As a developing country with one fourth of the total world population, China is facing the problem of a large and rapidly increasing elderly population. The sixth population census in 2010 showed that the population aged 60 and over was 177,648,705 (13.26%), and that aged 65 and over, 118,831,709 (8.87%) . It is predicted that the elderly population over the age of 60 will increase from 144 million (11% in the total population) in 2005 up to over 437 million (30%) in 2051, with the number and accelerating speed of aging of the population in China ranking first on the globe. The average increase in the elderly population is 2-fold higher than in some Western developed countries . The Nanjing region, the location of this trial, is one of the most developed regions in China (total population of 8,004,680 and 60+ population of 1,248,730 or 15.6%, which is higher than the national average ). The rapid increase in the elderly population not only greatly influences the development of the social economy, but also poses significant challenges to health care in China. Health management has been looked upon as a way to deal with these challenges [4–6].
There have been a number of studies of health management. Since 1987, the US Union Pacific Railroad Company has provided health management services for their employees. Apart from a great improvement of health indices in the population, the economic benefit has been obvious, with a benefit-cost ratio of 3.24:1, i.e., there is a benefit of $3.24 for each dollar spent on health management. Health management helped the company save about 40 million dollars per year . Christian et al. indicated that the future development of health management programs has the potential to reduce the overall financial burden of global health care. The implementation of health promotion and education as key elements in health management may improve quality of life and patient satisfaction . Therefore, implementation of health management for the elderly has the potential for significant impacts on the application of health resources, including decreases in medical costs and improvements in the health of the elderly. Recently, Hunter et al. reviewed the research literature on health management in Europe from July 1995 to June 2005 in terms of quality, range and shortcomings of the research, and indicated that studies on health management in Europe were rare, those specially designed for the elderly were even less common, and their results were not consistent . However, with a randomized controlled intervention trial, Benabei et al. did demonstrate that integrated social and medical care with a case management program may provide a cost-effective approach to reduce admissions to institutions and to halt functional decline in the elderly living in the community . With the same type of trial, Harari investigated the effect of health risk factors evaluation, one of the steps in elderly health management. He has concluded that this step only slightly improved health behavior and prevention service acceptance in the elderly, and that more trials will be required to arrive at a definite conclusion .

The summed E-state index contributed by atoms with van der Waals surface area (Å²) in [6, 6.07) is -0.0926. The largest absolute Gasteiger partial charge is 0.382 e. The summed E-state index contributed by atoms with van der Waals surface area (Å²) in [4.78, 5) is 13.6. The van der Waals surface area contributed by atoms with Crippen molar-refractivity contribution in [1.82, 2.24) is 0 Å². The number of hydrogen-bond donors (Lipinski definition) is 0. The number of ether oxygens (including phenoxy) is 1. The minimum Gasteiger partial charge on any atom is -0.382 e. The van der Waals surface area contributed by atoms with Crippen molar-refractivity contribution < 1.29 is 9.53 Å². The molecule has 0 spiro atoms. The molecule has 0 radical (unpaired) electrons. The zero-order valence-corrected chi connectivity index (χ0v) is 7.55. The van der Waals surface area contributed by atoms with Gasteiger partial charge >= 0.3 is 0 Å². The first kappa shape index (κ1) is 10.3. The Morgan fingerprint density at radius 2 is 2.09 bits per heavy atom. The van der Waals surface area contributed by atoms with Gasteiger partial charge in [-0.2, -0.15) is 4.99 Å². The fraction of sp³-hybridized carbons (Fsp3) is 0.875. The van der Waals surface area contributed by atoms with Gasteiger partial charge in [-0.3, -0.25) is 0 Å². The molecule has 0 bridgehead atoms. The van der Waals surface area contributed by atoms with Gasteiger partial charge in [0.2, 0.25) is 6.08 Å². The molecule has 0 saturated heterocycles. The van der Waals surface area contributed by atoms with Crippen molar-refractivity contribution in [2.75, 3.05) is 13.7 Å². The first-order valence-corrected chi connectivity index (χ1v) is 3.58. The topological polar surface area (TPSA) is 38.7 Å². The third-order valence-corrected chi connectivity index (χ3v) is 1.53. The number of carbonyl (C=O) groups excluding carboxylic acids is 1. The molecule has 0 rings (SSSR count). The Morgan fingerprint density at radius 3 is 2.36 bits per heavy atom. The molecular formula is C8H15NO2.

In China, research on health management has been carried out [12, 13]. Adopting a random sampling method to select 120 elderly over the age of 60, Wang et al. compared health service demand and health knowledge before and after implementation of health management and showed that health management could improve the health and life quality of the elderly by raising health service utilization and health knowledge . Because of the small sample size of this study as well as a lack of randomized controlled trials for the health management of the elderly in China, the effectiveness of health management has been inconclusive so far.
The aim of this study was to evaluate the effects of community-based health management on the health of the elderly by using an RCT design. We focused on the following questions: 1) To what extent is health management effective in improving health-related indices? 2) What are the main factors affecting improvement of the health of elderly Chinese? We expected that health management might improve health-related indices in the subjective grading items, the objective measured indices, and health service utilization. We also hypothesized that community-based health management might reduce outpatient care visits and hospital admissions.